Headed by the shoguns (military dictators) of the Ashikaga family, the Ashikaga shogunate was the second shogunate to rule Japan, ruling the country from 1338 to 1573. The Ashikaga shogunate was the weakest of Japan's three shogunates, but for a brief period in the late 14th and early 15th centuries, oversaw a flourishing of culture and the arts matched only by the Heian Era and the mid Edo Era. The period of Ashikaga rule is known as the Muromachi Era, after Muromachi street in Kyoto where the shogunal offices were located.
The Ashikaga shogunate was founded by the warlord Ashikaga Takauchi, the scion of a branch line of the legendary Minamoto clan who rose up against the Hojo shogunate in 1333 in support of the attempt by Emperor Go-Daigo to return the reins of power to the imperial house. In part thanks to the aid of Takauchi, Go-Daigo was able to topple the Hojo and temporarily become the first emperor to hold actual power in more than five centuries.
Takauchi soon became disgruntled at Go-Daigo's refusal to grant him the rewards he felt his efforts had been worth. Cast out from the court, he fled to Kyushu and raised an army of disaffected Kyushu lords. He then marched on Kyoto, crushing the two loyalist generals Kusunoki Masashige and Nitta Yoshisada at the Battle of Minatogawa near modern day Kobe, and triumphantly entering Kyoto. Go-Daigo fled with the imperial regalia to the wilds of distant Mount Yoshino, where he set up a "Southern Court," but Takauchi simply installed a puppet "Northern" emperor from a rival imperial line, produced what he claimed was the "true" regalia, and had himself proclaimed shogun anyway, in 1338.
The Ashikaga shoguns that succeeded Takauchi were not nearly as capable as their crafty progenitor. On the whole they tended to be soft and weak, preferring to throw lavish parties, build opulent palaces, and patronize the arts while leaving actual rule to their underlings and the regional governors, known as shugo. Kyoto's famous Kinkakuji golden pavilion was built as a summer palace by the third shogun, Yoshimitsu, and the nearly as famous Ginkakuji silver pavilion was built by the eighth shogun, Yoshimasa.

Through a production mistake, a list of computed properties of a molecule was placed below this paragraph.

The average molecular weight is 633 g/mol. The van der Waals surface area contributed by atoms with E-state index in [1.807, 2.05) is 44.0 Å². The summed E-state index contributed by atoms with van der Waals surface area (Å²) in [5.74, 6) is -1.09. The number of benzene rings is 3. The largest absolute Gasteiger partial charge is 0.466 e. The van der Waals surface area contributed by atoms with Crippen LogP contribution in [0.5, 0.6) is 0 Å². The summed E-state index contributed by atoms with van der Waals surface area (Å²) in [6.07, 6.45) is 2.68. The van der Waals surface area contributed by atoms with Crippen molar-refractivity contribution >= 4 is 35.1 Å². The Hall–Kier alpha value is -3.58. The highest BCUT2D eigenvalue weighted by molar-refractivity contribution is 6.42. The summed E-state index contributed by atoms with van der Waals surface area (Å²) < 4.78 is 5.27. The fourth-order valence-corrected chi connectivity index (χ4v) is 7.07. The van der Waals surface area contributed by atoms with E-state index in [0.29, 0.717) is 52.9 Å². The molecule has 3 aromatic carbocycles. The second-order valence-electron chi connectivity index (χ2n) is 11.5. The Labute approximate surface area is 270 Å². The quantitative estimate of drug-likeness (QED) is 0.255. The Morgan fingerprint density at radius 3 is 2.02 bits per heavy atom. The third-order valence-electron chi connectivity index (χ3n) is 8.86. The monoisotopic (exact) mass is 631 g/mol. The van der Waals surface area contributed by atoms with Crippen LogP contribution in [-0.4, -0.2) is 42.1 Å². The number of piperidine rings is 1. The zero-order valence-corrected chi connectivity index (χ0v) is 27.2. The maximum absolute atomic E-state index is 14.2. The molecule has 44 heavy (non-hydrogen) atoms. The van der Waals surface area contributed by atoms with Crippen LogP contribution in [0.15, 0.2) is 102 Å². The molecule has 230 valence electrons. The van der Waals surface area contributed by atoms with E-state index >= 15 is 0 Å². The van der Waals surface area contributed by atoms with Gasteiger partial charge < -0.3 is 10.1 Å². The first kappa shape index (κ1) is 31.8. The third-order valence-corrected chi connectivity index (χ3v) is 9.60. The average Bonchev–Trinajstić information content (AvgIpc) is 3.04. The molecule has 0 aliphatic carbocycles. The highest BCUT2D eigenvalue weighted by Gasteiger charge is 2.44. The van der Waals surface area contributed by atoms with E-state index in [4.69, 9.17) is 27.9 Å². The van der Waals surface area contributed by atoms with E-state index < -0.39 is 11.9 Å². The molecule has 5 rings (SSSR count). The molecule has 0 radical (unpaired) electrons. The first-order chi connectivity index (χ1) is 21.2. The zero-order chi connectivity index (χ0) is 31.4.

Much of the early years of Ashikaga rule were spent consolidating Ashikaga authority and battling the loyalist forces of the Southern Court. This time of sporadic warfare was known as the Nambokucho Era, "the era of the southern and northern courts." At last in 1392 the bedraggled Southern Court was tricked into surrendering on the false promise that the two lines would alternate holding the throne.
The Ashikaga then enjoyed a brief period of peace, in which the shoguns became even softer, even weaker, and even more dependent on their lackeys. But politics, like nature, abhors a vacuum, and soon the regional governors began sparring with each other for influence with the shogun. Finally in 1467, all-out war erupted as leagues of shugo literally burned Kyoto to the ground fighting for control of infant shoguns. This conflict, known as the Onin War, lasted ten brutal years and launched nearly a century and a half of chaos and endemic warfare known as the Sengoku Era, the "age of the country at war," which would only be ended by Tokugawa Ieyasu's victory at the Battle of Sekigahara in 1600. The Ashikaga did not even last that long, however, as a minor regional warlord, Oda Nobunaga, captured Kyoto in 1568, and exiled the last Ashikaga shogun in 1573.
Ashikaga Takauji (1338–1358)
Ashikaga Yoriakira (1358–1367)
Ashikaga Yoshimitsu (1368–1394)
Ashikaga Yoshimochi (1394–1423)
Ashikaga Yoshikazu (1423–1425)
Ashikaga Yoshinori (1429–1441)
Ashikaga Yoshikatsu (1442–1443)
Ashikaga Yoshimasa (1443–1473)
Ashikaga Yoshihisa (1473–1489)
Ashikaga Yoshitane (1490–1494)
Ashikaga Yoshizumi (1494–1508)
Ashikaga Yoshitane (1508–1521)
Ashikaga Yoshiharu (1521–1546)
Ashikaga Yoshiteru (1546–1565)
Ashikaga Yoshiaki (1568–1573)